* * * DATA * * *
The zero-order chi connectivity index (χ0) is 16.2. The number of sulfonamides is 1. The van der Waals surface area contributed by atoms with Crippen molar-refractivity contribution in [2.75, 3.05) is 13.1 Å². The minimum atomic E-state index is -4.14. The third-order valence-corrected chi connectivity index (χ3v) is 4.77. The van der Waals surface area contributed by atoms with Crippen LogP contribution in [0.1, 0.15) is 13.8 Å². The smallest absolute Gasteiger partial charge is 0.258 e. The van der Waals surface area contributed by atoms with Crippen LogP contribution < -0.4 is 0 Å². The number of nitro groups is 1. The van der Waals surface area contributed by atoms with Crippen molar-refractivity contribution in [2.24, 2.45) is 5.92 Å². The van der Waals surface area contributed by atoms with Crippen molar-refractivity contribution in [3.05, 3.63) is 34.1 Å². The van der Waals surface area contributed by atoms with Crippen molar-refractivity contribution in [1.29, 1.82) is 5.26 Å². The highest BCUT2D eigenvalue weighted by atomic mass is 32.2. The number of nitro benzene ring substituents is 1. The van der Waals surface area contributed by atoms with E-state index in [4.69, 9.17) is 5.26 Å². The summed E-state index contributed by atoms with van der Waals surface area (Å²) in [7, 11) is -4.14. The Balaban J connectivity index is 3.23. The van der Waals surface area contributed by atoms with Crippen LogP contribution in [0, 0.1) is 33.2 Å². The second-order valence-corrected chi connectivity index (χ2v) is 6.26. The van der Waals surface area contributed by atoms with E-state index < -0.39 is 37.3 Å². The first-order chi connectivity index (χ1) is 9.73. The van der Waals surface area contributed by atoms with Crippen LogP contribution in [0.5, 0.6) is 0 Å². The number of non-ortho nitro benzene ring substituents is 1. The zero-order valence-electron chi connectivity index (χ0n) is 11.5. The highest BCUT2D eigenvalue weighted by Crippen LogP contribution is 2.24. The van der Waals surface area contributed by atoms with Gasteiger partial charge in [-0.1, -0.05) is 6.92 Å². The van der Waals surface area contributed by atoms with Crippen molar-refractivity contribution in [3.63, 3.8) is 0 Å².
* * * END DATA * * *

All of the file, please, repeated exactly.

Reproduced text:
The zero-order chi connectivity index (χ0) is 16.2. The number of sulfonamides is 1. The van der Waals surface area contributed by atoms with Crippen molar-refractivity contribution in [2.75, 3.05) is 13.1 Å². The minimum atomic E-state index is -4.14. The third-order valence-corrected chi connectivity index (χ3v) is 4.77. The van der Waals surface area contributed by atoms with Crippen LogP contribution in [0.1, 0.15) is 13.8 Å². The smallest absolute Gasteiger partial charge is 0.258 e. The van der Waals surface area contributed by atoms with Crippen LogP contribution < -0.4 is 0 Å². The number of nitro groups is 1. The van der Waals surface area contributed by atoms with Crippen molar-refractivity contribution in [2.24, 2.45) is 5.92 Å². The van der Waals surface area contributed by atoms with Crippen molar-refractivity contribution in [3.05, 3.63) is 34.1 Å². The van der Waals surface area contributed by atoms with Crippen molar-refractivity contribution in [1.29, 1.82) is 5.26 Å². The highest BCUT2D eigenvalue weighted by atomic mass is 32.2. The number of nitro benzene ring substituents is 1. The van der Waals surface area contributed by atoms with E-state index in [4.69, 9.17) is 5.26 Å². The summed E-state index contributed by atoms with van der Waals surface area (Å²) in [7, 11) is -4.14. The Balaban J connectivity index is 3.23. The van der Waals surface area contributed by atoms with Crippen LogP contribution in [0, 0.1) is 33.2 Å². The second-order valence-corrected chi connectivity index (χ2v) is 6.26. The van der Waals surface area contributed by atoms with E-state index < -0.39 is 37.3 Å². The first-order chi connectivity index (χ1) is 9.73. The van der Waals surface area contributed by atoms with Crippen LogP contribution in [0.5, 0.6) is 0 Å². The number of non-ortho nitro benzene ring substituents is 1. The zero-order valence-electron chi connectivity index (χ0n) is 11.5. The highest BCUT2D eigenvalue weighted by Crippen LogP contribution is 2.24. The van der Waals surface area contributed by atoms with Gasteiger partial charge in [-0.1, -0.05) is 6.92 Å². The van der Waals surface area contributed by atoms with Crippen molar-refractivity contribution in [3.63, 3.8) is 0 Å².